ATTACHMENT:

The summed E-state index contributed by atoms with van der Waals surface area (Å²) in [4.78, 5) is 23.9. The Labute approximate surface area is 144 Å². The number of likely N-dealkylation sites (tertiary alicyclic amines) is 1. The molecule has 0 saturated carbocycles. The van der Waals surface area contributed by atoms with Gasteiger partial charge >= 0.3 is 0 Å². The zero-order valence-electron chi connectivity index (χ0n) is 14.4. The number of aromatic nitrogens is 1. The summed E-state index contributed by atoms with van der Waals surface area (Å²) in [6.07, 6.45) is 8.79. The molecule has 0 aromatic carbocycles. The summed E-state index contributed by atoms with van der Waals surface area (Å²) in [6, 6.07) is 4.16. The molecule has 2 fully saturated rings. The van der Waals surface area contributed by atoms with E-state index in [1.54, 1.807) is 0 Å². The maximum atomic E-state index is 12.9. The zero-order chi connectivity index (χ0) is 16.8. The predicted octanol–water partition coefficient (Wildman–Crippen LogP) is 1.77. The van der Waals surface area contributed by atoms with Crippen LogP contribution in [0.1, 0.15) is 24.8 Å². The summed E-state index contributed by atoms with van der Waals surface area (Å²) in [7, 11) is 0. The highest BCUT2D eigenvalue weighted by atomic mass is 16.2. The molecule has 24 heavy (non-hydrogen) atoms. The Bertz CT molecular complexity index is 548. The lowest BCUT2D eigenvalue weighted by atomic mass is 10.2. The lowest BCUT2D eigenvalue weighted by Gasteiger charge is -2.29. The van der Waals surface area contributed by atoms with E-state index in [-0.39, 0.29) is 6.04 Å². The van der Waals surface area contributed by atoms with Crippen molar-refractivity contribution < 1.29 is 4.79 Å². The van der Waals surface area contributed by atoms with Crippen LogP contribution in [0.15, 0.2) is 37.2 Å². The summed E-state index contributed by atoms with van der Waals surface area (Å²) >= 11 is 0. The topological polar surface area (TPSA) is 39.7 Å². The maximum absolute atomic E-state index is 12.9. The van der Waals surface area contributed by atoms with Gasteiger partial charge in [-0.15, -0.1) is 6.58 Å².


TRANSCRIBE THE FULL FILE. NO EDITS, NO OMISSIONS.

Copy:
The summed E-state index contributed by atoms with van der Waals surface area (Å²) in [4.78, 5) is 23.9. The Labute approximate surface area is 144 Å². The number of likely N-dealkylation sites (tertiary alicyclic amines) is 1. The molecule has 0 saturated carbocycles. The van der Waals surface area contributed by atoms with Gasteiger partial charge >= 0.3 is 0 Å². The zero-order valence-electron chi connectivity index (χ0n) is 14.4. The number of aromatic nitrogens is 1. The summed E-state index contributed by atoms with van der Waals surface area (Å²) in [6.07, 6.45) is 8.79. The molecule has 0 aromatic carbocycles. The summed E-state index contributed by atoms with van der Waals surface area (Å²) in [6, 6.07) is 4.16. The molecule has 2 fully saturated rings. The van der Waals surface area contributed by atoms with E-state index in [1.54, 1.807) is 0 Å². The maximum atomic E-state index is 12.9. The zero-order chi connectivity index (χ0) is 16.8. The predicted octanol–water partition coefficient (Wildman–Crippen LogP) is 1.77. The van der Waals surface area contributed by atoms with Crippen LogP contribution in [0.1, 0.15) is 24.8 Å². The summed E-state index contributed by atoms with van der Waals surface area (Å²) in [7, 11) is 0. The highest BCUT2D eigenvalue weighted by atomic mass is 16.2. The molecule has 24 heavy (non-hydrogen) atoms. The Bertz CT molecular complexity index is 548. The lowest BCUT2D eigenvalue weighted by atomic mass is 10.2. The lowest BCUT2D eigenvalue weighted by Gasteiger charge is -2.29. The van der Waals surface area contributed by atoms with E-state index in [-0.39, 0.29) is 6.04 Å². The van der Waals surface area contributed by atoms with Crippen molar-refractivity contribution < 1.29 is 4.79 Å². The van der Waals surface area contributed by atoms with Crippen LogP contribution in [0.15, 0.2) is 37.2 Å². The summed E-state index contributed by atoms with van der Waals surface area (Å²) >= 11 is 0. The topological polar surface area (TPSA) is 39.7 Å². The maximum absolute atomic E-state index is 12.9. The van der Waals surface area contributed by atoms with Gasteiger partial charge in [-0.15, -0.1) is 6.58 Å².